We are currently working on a great ‘Headless’ project, based on our Drupal distro OpenLucius. Sounds scary, 'headless', but it is making us, Drupal backend developers, very happy.
Earlier I wrote a blog about Drupal web services: building a (RESTful) API on Drupal. This is also known as Headless Drupal. The phenomenon has been around longer, but in the past months Headless Drupal seems to be much more active. All over the world I see a lot of code and blogs appearing within this context.
That’s why I thought: let’s try to write a blog about that:
What is Headless Drupal
Data exchange is nearly always taking place through JSON.
Why is Headless Drupal making us happy
- The Drupal installation is easier to maintain.
- Drupal is easier scalable.
- It’s easier to work with different teams. For example: Team Backend, Team Web frontend, Team iOS App and Team Android App. It is relatively easy to let them work independent from each other, as the apps are not related to Drupal.
- More ‘future proof’
Some prominent Drupal community members have recently written a manifesto containing 4 goals:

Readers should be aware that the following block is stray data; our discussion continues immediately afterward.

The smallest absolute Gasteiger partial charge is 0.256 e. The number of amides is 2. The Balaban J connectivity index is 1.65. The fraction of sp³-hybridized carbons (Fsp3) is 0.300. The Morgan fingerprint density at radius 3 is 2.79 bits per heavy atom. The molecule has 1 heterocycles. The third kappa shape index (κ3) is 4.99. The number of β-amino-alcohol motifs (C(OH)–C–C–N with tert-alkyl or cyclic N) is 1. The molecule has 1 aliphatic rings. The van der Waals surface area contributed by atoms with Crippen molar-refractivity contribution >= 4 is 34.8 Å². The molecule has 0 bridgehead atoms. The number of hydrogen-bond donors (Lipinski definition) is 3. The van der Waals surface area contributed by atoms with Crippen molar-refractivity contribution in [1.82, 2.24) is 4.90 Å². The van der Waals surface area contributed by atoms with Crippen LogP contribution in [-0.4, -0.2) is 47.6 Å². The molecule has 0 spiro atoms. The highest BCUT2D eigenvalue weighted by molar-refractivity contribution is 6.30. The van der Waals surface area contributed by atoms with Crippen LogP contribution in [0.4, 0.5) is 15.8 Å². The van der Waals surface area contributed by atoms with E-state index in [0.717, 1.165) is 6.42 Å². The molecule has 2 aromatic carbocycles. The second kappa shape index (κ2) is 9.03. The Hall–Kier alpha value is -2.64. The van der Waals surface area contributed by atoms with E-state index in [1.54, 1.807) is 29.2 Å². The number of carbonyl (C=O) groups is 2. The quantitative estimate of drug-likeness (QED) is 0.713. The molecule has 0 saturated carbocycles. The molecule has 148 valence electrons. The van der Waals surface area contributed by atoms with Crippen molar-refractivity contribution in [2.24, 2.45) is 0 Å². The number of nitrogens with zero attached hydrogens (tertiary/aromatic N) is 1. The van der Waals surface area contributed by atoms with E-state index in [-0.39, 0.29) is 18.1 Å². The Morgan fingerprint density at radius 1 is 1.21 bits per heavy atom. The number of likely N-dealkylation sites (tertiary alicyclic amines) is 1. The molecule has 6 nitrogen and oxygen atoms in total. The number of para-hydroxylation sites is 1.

- We want Drupal to become the preferred backend content management system for designers and frontend developers.
- We believe that Drupal’s strength is in the power and flexibility of its backend; its primary value to the users is the ability to develop complex content models.
- We believe that the client-side frontend frameworks are the future of the web.
- It is crucial for Drupal to be primarily services oriented, not primarily HTML oriented, or the threat to become irrelevant.
This manifesto shows how important Headless Drupal seems to become.
How Headless Drupal
In order to make Drupal headless you will need to build a (RESTful) API on Drupal. Data exchange is done in most cases with the help of JSON objects, as these are most universal. Every self-respecting application can handle a JSON oriented API. Through these JSON objects, data can be exchanged: Drupal can deliver desired data to the app, and a third party app can shoot data to Drupal.
Authorization, validation, workflows, content management etc are captured by Drupal: the backend workhorse.